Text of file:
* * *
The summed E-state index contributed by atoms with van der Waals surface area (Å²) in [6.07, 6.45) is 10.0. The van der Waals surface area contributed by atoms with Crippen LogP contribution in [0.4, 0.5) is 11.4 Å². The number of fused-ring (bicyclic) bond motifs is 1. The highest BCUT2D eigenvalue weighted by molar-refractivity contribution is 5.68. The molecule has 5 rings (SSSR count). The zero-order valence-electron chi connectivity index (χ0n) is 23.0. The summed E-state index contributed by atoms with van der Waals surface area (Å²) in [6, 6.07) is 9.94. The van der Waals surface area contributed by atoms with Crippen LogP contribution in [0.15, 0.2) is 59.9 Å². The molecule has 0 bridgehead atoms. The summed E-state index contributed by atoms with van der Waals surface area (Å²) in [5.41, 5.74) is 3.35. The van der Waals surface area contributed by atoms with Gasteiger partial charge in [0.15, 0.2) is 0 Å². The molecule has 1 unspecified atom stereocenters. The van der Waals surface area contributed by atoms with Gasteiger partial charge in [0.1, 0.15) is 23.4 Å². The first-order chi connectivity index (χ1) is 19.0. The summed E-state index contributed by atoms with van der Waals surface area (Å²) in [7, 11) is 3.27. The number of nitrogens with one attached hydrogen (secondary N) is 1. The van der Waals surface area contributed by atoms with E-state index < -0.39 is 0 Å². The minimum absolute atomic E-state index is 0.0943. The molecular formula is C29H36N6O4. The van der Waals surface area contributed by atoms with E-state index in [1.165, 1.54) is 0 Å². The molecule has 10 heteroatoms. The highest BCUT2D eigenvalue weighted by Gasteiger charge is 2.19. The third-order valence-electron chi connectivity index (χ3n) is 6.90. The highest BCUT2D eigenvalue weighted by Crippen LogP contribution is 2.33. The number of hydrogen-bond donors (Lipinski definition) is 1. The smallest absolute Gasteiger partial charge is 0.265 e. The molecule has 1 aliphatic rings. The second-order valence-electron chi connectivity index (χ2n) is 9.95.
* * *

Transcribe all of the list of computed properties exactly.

The summed E-state index contributed by atoms with van der Waals surface area (Å²) in [6.07, 6.45) is 10.0. The van der Waals surface area contributed by atoms with Crippen LogP contribution in [0.4, 0.5) is 11.4 Å². The number of fused-ring (bicyclic) bond motifs is 1. The highest BCUT2D eigenvalue weighted by molar-refractivity contribution is 5.68. The molecule has 5 rings (SSSR count). The zero-order valence-electron chi connectivity index (χ0n) is 23.0. The summed E-state index contributed by atoms with van der Waals surface area (Å²) in [6, 6.07) is 9.94. The van der Waals surface area contributed by atoms with Crippen LogP contribution in [0.15, 0.2) is 59.9 Å². The molecule has 0 bridgehead atoms. The summed E-state index contributed by atoms with van der Waals surface area (Å²) in [5.41, 5.74) is 3.35. The van der Waals surface area contributed by atoms with Gasteiger partial charge in [0.15, 0.2) is 0 Å². The molecule has 1 unspecified atom stereocenters. The van der Waals surface area contributed by atoms with Gasteiger partial charge in [0.1, 0.15) is 23.4 Å². The first-order chi connectivity index (χ1) is 19.0. The summed E-state index contributed by atoms with van der Waals surface area (Å²) in [7, 11) is 3.27. The number of nitrogens with one attached hydrogen (secondary N) is 1. The van der Waals surface area contributed by atoms with E-state index < -0.39 is 0 Å². The minimum absolute atomic E-state index is 0.0943. The molecular formula is C29H36N6O4. The van der Waals surface area contributed by atoms with E-state index in [1.165, 1.54) is 0 Å². The molecule has 10 heteroatoms. The highest BCUT2D eigenvalue weighted by Gasteiger charge is 2.19. The third-order valence-electron chi connectivity index (χ3n) is 6.90. The highest BCUT2D eigenvalue weighted by Crippen LogP contribution is 2.33. The number of hydrogen-bond donors (Lipinski definition) is 1. The smallest absolute Gasteiger partial charge is 0.265 e. The molecule has 1 aliphatic rings. The second-order valence-electron chi connectivity index (χ2n) is 9.95.